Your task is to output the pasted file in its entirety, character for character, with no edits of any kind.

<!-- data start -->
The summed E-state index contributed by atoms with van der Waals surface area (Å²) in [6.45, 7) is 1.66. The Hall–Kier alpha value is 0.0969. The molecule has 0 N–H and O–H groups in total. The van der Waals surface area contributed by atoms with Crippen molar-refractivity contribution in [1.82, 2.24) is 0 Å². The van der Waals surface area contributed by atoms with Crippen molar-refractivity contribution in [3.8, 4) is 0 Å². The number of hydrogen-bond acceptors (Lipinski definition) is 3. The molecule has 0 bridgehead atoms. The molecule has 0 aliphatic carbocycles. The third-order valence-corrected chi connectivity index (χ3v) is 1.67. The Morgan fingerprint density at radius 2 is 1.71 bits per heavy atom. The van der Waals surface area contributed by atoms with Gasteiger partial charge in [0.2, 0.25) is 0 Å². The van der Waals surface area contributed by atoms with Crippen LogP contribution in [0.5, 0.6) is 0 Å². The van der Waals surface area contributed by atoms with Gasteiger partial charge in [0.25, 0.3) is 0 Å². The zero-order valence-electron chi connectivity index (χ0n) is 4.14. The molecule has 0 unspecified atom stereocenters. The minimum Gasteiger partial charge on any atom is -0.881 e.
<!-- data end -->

The summed E-state index contributed by atoms with van der Waals surface area (Å²) in [6.45, 7) is 1.66. The Hall–Kier alpha value is 0.0969. The molecule has 0 N–H and O–H groups in total. The van der Waals surface area contributed by atoms with Crippen molar-refractivity contribution in [1.82, 2.24) is 0 Å². The van der Waals surface area contributed by atoms with Crippen molar-refractivity contribution in [3.8, 4) is 0 Å². The number of hydrogen-bond acceptors (Lipinski definition) is 3. The molecule has 0 bridgehead atoms. The molecule has 0 aliphatic carbocycles. The third-order valence-corrected chi connectivity index (χ3v) is 1.67. The Morgan fingerprint density at radius 2 is 1.71 bits per heavy atom. The van der Waals surface area contributed by atoms with Gasteiger partial charge in [0.2, 0.25) is 0 Å². The van der Waals surface area contributed by atoms with Crippen LogP contribution in [0.5, 0.6) is 0 Å². The van der Waals surface area contributed by atoms with Gasteiger partial charge in [0.25, 0.3) is 0 Å². The zero-order valence-electron chi connectivity index (χ0n) is 4.14. The molecule has 0 unspecified atom stereocenters. The minimum Gasteiger partial charge on any atom is -0.881 e.